4 Capricorn Lessons for Christmas…

My wife is a 1st generation Persian-American, meaning her parents didn’t grow up with Christmas movies and dramas. So she missed out on a lot of traditional Christmas movies like “Rudolph the Red Nosed Reindeer,” “Frosty the Snow Man,” “It’s A Wonderful Life,” “The Little Drummer Boy,” and, one of my favorites, “The Bishop’s Wife.” Even though, as a Muslim, I’m no longer enchanted by Christmas anymore, it was nice to re-discover some of these movies through older eyes, since I hadn’t seen a few in decades.  I realized that most of them had themes that related to what’s often associated with Capricorn. Only fitting since Christmas happens during Capricorn season. Some were more obvious than others.

“The Bishop’s Wife,” speaks to that on a more subtle level, considering the leads are two Capricorn actors, Cary Grant and Loretta Young, in the original film. In the 1996 remake, “The Preacher’s Wife,” Dudley the angel is again played by Capricorn Denzel Washington. (It’s also noteworthy that the Capricorn angel’s assignment and foil, the Bishop/Preacher, were both played by Pisceans—David Niven in the original and Courtney Vance in the remake.

Capricorn Cary Grant (Dudley), Pisces David Niven (The Bishop), Capricorn Loretta Young (The Bishop’s wife)

As for shared themes, let’s skip the most obvious one that they all talk about remembering that it’s Jesus birthday. Not all of them do it, but enough do.

Here are FOUR lessons:

1. Life is precious, so don’t waste it being angry. This is clear in “Rudolph,” “A Christmas Carol,” “Santa Claus is coming to town,” “The Little Drummer Boy,” and several others.   Life can be long, as only Saturn, Capricorn’s planetary patron, can attest. Most of the things you could feel inclined to be pissed off about have changed, even if you haven’t.  And if those things or people haven’t changed and you haven’t changed, then being pissed off hasn’t worked either.  So you might as well let that go.  I guess Christmastime is as good a time as any.

 2. Appreciate yourself and your gifts as precious and unique.  The messages in the stop-animation movies are continually that it’s okay to be different and unique.  Now that may seem more an Aquarian theme, admittedly, but I think it works with Capricorn as they share a planetary patron, Saturn. I also think that the lesson isn’t so much about the gift, but having responsibility for that gift. That’s all Cappy, baby.  You can and do something about the gift. You only have to find your place for it.  And finding your place could come from hard work and breaking away from the pack like Charlie Brown’s Christmas tree, or it might find you, like one Christmas eve when Santa comes to ask if you’ll lead his sleigh that night.  But time and patience will render the perfect opportunity for you to share your gifts with the world.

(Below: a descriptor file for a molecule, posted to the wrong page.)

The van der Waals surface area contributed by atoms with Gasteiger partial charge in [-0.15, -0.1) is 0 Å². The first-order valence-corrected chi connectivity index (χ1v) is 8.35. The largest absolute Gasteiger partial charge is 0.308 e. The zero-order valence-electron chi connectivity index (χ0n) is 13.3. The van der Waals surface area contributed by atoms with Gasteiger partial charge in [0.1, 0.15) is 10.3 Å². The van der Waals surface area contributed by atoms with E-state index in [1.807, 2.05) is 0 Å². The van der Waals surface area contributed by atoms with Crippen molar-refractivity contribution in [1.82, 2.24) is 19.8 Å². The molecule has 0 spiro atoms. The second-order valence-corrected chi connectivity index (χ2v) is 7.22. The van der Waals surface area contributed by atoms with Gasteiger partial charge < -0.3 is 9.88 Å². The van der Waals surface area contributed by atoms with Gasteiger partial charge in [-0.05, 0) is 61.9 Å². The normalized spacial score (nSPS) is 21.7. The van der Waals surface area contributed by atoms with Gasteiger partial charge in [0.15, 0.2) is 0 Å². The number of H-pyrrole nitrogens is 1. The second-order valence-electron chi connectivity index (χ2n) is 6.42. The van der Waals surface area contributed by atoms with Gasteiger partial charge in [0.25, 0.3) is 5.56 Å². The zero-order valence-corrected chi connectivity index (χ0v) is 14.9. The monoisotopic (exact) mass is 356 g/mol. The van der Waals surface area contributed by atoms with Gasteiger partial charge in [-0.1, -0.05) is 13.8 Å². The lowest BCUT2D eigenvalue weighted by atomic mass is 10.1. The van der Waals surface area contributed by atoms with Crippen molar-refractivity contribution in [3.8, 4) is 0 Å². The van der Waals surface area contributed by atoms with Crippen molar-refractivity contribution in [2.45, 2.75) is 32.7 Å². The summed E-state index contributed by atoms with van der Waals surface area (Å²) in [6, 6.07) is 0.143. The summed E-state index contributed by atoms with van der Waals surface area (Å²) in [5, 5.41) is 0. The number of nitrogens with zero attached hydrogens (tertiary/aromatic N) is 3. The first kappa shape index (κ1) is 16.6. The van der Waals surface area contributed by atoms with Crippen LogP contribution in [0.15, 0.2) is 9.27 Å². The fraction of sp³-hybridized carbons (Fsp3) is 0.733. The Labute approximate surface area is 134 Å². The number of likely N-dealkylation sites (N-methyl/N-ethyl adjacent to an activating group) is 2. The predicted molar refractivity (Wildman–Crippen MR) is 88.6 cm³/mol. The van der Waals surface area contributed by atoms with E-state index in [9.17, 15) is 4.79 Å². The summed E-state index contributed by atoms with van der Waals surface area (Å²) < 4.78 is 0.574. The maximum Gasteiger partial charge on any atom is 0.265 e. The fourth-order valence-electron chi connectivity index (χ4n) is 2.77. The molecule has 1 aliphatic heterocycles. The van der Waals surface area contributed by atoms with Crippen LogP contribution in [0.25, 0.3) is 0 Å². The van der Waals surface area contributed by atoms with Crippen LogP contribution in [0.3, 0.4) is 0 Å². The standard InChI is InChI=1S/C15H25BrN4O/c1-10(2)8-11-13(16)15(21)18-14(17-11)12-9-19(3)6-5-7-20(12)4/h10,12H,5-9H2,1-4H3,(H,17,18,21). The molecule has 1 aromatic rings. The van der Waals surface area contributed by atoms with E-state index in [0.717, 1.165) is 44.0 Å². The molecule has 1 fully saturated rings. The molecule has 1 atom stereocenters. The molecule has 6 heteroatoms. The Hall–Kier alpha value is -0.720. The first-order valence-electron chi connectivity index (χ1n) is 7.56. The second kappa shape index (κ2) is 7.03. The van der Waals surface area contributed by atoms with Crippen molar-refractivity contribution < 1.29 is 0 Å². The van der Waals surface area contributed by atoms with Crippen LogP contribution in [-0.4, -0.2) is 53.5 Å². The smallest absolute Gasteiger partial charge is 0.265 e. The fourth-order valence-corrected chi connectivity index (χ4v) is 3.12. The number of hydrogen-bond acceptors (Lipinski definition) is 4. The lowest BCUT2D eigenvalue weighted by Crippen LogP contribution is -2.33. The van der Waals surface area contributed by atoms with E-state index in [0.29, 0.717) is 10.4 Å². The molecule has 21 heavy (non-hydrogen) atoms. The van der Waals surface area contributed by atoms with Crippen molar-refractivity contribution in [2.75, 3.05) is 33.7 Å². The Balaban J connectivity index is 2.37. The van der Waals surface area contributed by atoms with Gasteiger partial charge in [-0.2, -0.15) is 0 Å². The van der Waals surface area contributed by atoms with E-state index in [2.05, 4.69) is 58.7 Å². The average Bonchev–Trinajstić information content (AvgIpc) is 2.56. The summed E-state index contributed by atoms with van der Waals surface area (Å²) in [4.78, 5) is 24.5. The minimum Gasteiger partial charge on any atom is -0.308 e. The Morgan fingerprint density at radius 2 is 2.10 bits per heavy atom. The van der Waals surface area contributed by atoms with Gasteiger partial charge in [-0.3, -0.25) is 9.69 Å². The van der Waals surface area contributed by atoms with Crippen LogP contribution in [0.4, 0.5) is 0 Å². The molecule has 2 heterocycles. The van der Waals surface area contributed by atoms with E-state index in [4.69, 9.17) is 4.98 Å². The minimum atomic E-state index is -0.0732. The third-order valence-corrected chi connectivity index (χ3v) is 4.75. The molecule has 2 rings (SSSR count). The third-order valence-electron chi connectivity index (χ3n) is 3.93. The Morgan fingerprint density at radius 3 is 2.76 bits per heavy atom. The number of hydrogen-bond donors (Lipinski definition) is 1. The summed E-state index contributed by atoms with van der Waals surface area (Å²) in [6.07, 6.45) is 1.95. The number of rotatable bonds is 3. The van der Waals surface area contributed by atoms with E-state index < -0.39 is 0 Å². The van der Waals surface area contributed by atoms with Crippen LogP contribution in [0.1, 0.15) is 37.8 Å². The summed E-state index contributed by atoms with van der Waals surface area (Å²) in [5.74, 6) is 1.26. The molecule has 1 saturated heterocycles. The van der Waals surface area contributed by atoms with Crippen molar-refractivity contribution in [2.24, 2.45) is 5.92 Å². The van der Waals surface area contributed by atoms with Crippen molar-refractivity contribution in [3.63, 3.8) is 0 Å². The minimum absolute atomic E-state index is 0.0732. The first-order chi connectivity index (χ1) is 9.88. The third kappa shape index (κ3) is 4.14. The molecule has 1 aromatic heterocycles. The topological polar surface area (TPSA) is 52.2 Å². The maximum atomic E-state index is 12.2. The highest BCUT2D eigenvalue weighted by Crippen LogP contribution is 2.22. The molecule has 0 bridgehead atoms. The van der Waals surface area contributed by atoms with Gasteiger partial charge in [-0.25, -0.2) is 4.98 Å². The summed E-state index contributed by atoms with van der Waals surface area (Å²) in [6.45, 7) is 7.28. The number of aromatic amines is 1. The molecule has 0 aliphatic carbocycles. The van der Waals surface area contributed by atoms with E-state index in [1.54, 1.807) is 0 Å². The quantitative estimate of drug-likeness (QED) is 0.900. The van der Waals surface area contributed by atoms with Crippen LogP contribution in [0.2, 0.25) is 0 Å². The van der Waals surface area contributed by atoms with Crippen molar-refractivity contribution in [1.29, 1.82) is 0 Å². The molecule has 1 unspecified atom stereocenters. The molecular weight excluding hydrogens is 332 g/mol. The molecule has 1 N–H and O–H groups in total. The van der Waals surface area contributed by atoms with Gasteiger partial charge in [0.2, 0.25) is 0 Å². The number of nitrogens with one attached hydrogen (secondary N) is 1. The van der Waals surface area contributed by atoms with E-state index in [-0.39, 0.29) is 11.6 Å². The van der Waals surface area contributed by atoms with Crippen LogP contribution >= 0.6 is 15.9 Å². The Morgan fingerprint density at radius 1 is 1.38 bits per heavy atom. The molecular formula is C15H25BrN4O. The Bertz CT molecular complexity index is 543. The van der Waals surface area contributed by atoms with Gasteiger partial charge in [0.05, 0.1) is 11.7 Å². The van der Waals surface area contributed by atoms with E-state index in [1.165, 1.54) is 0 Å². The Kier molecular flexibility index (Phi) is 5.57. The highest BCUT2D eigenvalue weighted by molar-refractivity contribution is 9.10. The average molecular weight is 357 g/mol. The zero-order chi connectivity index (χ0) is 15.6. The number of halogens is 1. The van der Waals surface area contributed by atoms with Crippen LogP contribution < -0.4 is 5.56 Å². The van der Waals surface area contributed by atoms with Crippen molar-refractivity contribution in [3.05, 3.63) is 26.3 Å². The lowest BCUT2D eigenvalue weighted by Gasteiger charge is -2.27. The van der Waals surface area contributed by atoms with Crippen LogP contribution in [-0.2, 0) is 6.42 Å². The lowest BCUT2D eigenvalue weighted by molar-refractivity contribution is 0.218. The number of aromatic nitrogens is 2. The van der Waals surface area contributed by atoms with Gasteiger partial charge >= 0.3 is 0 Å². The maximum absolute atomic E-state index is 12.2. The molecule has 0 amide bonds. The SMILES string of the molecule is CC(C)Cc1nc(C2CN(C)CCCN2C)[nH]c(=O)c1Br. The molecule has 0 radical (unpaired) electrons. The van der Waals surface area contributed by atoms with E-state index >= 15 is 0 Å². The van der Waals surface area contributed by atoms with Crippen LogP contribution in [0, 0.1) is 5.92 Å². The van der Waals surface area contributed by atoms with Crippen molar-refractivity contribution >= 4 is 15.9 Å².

3. Don’t confuse the essence of who you are with the way you narrate your story. Every single one of these dramas mess with time and plot on some level, whether it’s a time-traveling all in one night like Scrooge in “A Christmas Carol,” the alternate universe of George Bailey in “It’s a Wonderful Life,” or the memory erase of Dudley the Angel in “The Bishop’s Wife.” Even the more modern tale, “A Christmas Story,” has the lead narrate a childhood story without revealing his present.  True to form, the planet Saturn, also named Chronos–Father Time–teaches that time is a matter of perception. In fact, Capricorn shows us a trick of perception with time. There are some Capricorns (and folks, in general) who feel that time is something that must be constantly managed and controlled to achieve their destiny. Not saying they’re wrong, because sometimes that happens—they manage their microseconds and achieve everything they want.  Other kinds of folks and Capricorns, have to live long enough (and even that doesn’t always have to be long) for life to find them and unfurls their destiny and fame, like Dr. King or Zora Neale Hurston in due time.  We can believe that we’re masters of time, but it’s more our perception that makes time seem like it’s our servant.  What we’re really focusing on, as these Christmas dramas remind us, is that we live by our essence, not the tick-tock of the clock or how we see our lives in chronological order. However, you project your essence, whether it’s like Scrooge to think that time’s money or the sum total of useless, nonsensical moments because you’re suicidal, like George Bailey, is up to you. But that may not be the real you. You can change your story and order of it to match your essence.